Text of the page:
This morning, my nine-month-old son knocked over a pile of unwrapped videogames stacked at the edge of my entertainment center. Actually, his hand brushed against them while I danced around the living room with him in my arms. We were listening to Squeeze records, and Pulling Mussels (From a Shell) was on. It is our favorite. My first instinct was to curse under my breath, but I was out of it. Dancing like an idiot is taxing enough when you are not lugging 20 pounds of giggling baby around the room with you. So instead, I just smiled. Or, rather, I continued smiling. Lately, if the timing’s right, I sometimes find it tough to stop. And that’s a good thing, right?
It’s 6:00 a.m., and I’ve been awake for an hour, which is ridiculous. At this time last year, I was still following my pre-baby pattern. Play videogames (sometimes for work, sometimes not) late into the night, fall into bed whenever the feeling struck me, and roll out again at an hour that would allow me to magically appear in the office before my employees. It the world of videogame journalism, that was not hard to do. To most of my coworkers, 10:00 a.m. was the most civilized time morning had to offer, and they grudgingly accepted it as the work day’s starting point, like foreigners ordering in a questionable restaurant.
Back then, the thought of stacking a bunch of un-played games in the corner of my house would have been unthinkable. I should at least open them, right? Throw them in and try them out? When I was writing about games for a living, I had a five-minute rule. Fire up a game, sit back, and start playing. If it didn’t grab my attention in five minutes, I quit and grabbed something else. But these days, I don’t even have time to indulge the five-minute rule.
Let me tell you something about babies. They don’t sleep as much as you might think. For the first week or so, they lull you into a false sense of security, dozing most of the day and night, waking only to blink and eat. I remember sitting on the couch in the afternoon during my paternity leave, the shades in my California apartment drawn tight so my newest family member could doze in the cradle beside me. I played Might & Magic: Clash of Heroes HD for hours on end, thrilled that fatherhood hadn’t hampered my gaming life. If anything, it had improved it. The company that paid me to play games had generously given me a few weeks off to adjust to life with baby. And I was spending a remarkable amount of that time playing games. Suckers!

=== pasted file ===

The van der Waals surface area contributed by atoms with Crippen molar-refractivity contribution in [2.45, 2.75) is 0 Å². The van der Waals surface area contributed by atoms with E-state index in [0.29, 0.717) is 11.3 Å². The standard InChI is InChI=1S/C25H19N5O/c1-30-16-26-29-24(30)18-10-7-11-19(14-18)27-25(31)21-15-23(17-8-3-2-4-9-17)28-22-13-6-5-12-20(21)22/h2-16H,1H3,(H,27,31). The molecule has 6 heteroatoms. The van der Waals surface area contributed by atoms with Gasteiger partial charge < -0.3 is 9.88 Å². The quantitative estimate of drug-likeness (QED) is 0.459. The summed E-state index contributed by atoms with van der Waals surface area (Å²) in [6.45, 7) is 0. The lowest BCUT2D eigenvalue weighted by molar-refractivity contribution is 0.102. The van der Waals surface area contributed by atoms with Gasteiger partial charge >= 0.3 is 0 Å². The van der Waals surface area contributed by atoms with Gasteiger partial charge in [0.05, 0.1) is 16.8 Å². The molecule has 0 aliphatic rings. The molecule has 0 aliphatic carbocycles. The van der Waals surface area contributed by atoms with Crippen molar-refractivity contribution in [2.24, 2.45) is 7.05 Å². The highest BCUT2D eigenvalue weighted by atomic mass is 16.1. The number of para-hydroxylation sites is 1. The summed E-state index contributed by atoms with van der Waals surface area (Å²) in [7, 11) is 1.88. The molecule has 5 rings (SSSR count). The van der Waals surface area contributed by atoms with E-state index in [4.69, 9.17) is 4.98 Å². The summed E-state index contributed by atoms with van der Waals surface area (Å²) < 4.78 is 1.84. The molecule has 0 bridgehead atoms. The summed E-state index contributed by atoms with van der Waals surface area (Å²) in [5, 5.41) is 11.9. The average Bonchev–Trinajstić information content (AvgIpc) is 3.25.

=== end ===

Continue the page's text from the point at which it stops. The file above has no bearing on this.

But, like a demonic antagonist in a videogame, a newborn baby soon wakes from its slumber to bathe the land in blood and fire. The townspeople knew all along that the beast’s sleep was a tenuous illusion. But they chose to ignore it. They went about their lives, one eye always on the cave at the top of the mountain, ears pricked for the slightest sound of rumbling.
Parents do this too. “Maybe our baby will be different,” they tell each other. “Maybe he will sleep through the night from the beginning.” But they know. Deep down, they know. Soon my son was doing what normal infants do: sleeping for a few hours, waking up to eat, sleeping a bit more, waking up to be active, sleeping a bit more. At first, it’s a shock to the parent’s system. Living your life in two-hour intervals forces you to view the world differently. “What should I do tonight?” becomes: “In about an hour, I will have two hours to myself, at best. I have seven hours worth of things to do, including personal grooming, banking, home repair, family communication, eating, entertaining myself and sleeping.” By the time you finish that thought, your body has succumbed to the latter.
It gets better. So goes the mantra of the Kindly Parental Stranger. They’re everywhere, these people. Shopping malls, grocery stores, parks, restaurants. They sense the plight of the new parent like a Scientologist can sniff out a vulnerable actor. When my son started waking up at all hours of the night to recreationally scream and poop, I would take long walks with him during the day, mainly to get out of the house, which had begun to smell like a combination of Wal-Mart and the Humane Society. On my walks, they would always find me. At the time, it annoyed me. Am I really doing such a horrible job at as a new dad that this middle-aged women needs to stop me, lay a blinged-out hand on my shoulder and reassure me that “it gets better?”